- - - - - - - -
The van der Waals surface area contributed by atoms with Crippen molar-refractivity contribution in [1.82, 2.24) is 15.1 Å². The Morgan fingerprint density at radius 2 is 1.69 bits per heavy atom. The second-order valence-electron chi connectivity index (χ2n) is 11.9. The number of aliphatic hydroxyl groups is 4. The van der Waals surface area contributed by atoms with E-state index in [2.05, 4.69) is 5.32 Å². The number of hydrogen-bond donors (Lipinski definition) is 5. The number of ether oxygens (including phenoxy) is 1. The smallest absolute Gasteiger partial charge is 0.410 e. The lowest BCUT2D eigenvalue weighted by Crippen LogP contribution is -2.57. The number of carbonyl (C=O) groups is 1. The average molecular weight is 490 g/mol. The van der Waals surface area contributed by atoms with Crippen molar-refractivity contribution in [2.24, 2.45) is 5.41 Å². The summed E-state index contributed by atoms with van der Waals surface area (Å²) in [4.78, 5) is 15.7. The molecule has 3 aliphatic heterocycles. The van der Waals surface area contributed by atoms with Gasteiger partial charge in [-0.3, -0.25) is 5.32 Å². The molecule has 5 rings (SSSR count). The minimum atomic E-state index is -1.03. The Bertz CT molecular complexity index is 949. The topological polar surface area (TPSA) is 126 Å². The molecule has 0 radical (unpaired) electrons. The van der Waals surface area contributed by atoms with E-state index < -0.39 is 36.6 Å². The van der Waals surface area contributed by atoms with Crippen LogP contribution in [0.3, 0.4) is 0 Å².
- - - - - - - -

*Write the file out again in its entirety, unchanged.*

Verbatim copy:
The van der Waals surface area contributed by atoms with Crippen molar-refractivity contribution in [1.82, 2.24) is 15.1 Å². The Morgan fingerprint density at radius 2 is 1.69 bits per heavy atom. The second-order valence-electron chi connectivity index (χ2n) is 11.9. The number of aliphatic hydroxyl groups is 4. The van der Waals surface area contributed by atoms with E-state index in [2.05, 4.69) is 5.32 Å². The number of hydrogen-bond donors (Lipinski definition) is 5. The number of ether oxygens (including phenoxy) is 1. The smallest absolute Gasteiger partial charge is 0.410 e. The lowest BCUT2D eigenvalue weighted by Crippen LogP contribution is -2.57. The number of carbonyl (C=O) groups is 1. The average molecular weight is 490 g/mol. The van der Waals surface area contributed by atoms with Crippen molar-refractivity contribution in [2.24, 2.45) is 5.41 Å². The summed E-state index contributed by atoms with van der Waals surface area (Å²) in [4.78, 5) is 15.7. The molecule has 3 aliphatic heterocycles. The van der Waals surface area contributed by atoms with Gasteiger partial charge in [-0.3, -0.25) is 5.32 Å². The molecule has 5 rings (SSSR count). The minimum atomic E-state index is -1.03. The Bertz CT molecular complexity index is 949. The topological polar surface area (TPSA) is 126 Å². The molecule has 0 radical (unpaired) electrons. The van der Waals surface area contributed by atoms with E-state index < -0.39 is 36.6 Å². The van der Waals surface area contributed by atoms with Crippen LogP contribution in [0.3, 0.4) is 0 Å².